We continue our coverage on the fatal shooting at the State Capitol earlier this year. Honolulu police say it’s reclassified the unattended death case to second-degree murder. One lawmaker says the state has been less than forthcoming.
The Public Safety Department says a Deputy Sheriff shot 28-year-old Delmar Espejo in February while being attacked. Immediately after the incident, officials said the victim was shot in the upper body. The autopsy report reveals Espejo was shot in the back. Senator Clarence Nishihara, Public Safety Committee Chair, says that’s concerning.
“Now this calls into question whether there’s a cover-up or not. Why did they state it that way? I think it opens up a can of worms,” said Nishihara.
In a statement from PSD,
PSD reported when asked about the shooting at all post-incident media contacts, that the preliminary reports are that the Deputy fired a single shot striking the subject in the upper torso. The Director was accurate in what was stated during the initial discussion with media after the incident. The medical examiner’s report does not conflict with the initial statement made and, in fact, supports the preliminary reports that the shooting happened in the upper torso. It would be premature to comment further as the internal investigation is ongoing.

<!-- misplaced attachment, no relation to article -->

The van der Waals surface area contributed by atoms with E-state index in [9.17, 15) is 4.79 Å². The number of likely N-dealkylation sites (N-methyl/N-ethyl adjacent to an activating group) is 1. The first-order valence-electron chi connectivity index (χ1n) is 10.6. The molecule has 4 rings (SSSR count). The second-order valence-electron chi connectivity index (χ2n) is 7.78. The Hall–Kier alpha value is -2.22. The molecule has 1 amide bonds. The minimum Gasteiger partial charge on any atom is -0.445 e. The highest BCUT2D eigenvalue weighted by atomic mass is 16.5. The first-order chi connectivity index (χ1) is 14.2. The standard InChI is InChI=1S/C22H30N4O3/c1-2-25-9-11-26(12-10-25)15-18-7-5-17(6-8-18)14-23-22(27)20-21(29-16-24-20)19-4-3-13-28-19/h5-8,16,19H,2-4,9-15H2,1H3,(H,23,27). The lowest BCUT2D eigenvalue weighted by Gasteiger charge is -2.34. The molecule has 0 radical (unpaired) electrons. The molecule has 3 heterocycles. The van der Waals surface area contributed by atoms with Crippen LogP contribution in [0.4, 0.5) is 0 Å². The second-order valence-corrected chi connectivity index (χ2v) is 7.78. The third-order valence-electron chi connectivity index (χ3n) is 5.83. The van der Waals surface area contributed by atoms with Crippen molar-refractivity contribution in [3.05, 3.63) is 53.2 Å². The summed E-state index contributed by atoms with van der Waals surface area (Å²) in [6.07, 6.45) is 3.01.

The autopsy report was signed and dated on April 18th, just about a week before the director was reconfirmed by the full Senate.
“They never gave us the report, by the way, so we didn’t know that stuff. We kept asking what about the report,” said the Senator, “that’s why I always felt that filing all of these and the director being reappointed, I’m calling to ask that we get an investigative committee to cover all those issues.”
Nishihara says how the Deputy struggled with Espejo prior to the shooting puts into question the Deputy’s training. Lawmakers have asked Director Nolan Espinda about the qualifications of the person running the training program during Espinda’s confirmation hearing and are waiting for more information.
“That person was put in charge of doing the training for all of PSD, the whole department, and the Sheriff was trained under that person as were other Sheriffs,” said Nishihara. “If it seemed the training was lacking, then it does leave the department open for possible legal actions for suits or something.”
We haven’t been able to reach the Prosecutor’s Office for comment. PSD tells us the Deputy Sheriff, as is the usual practice for an officer-involved shooting, was placed on restricted duty.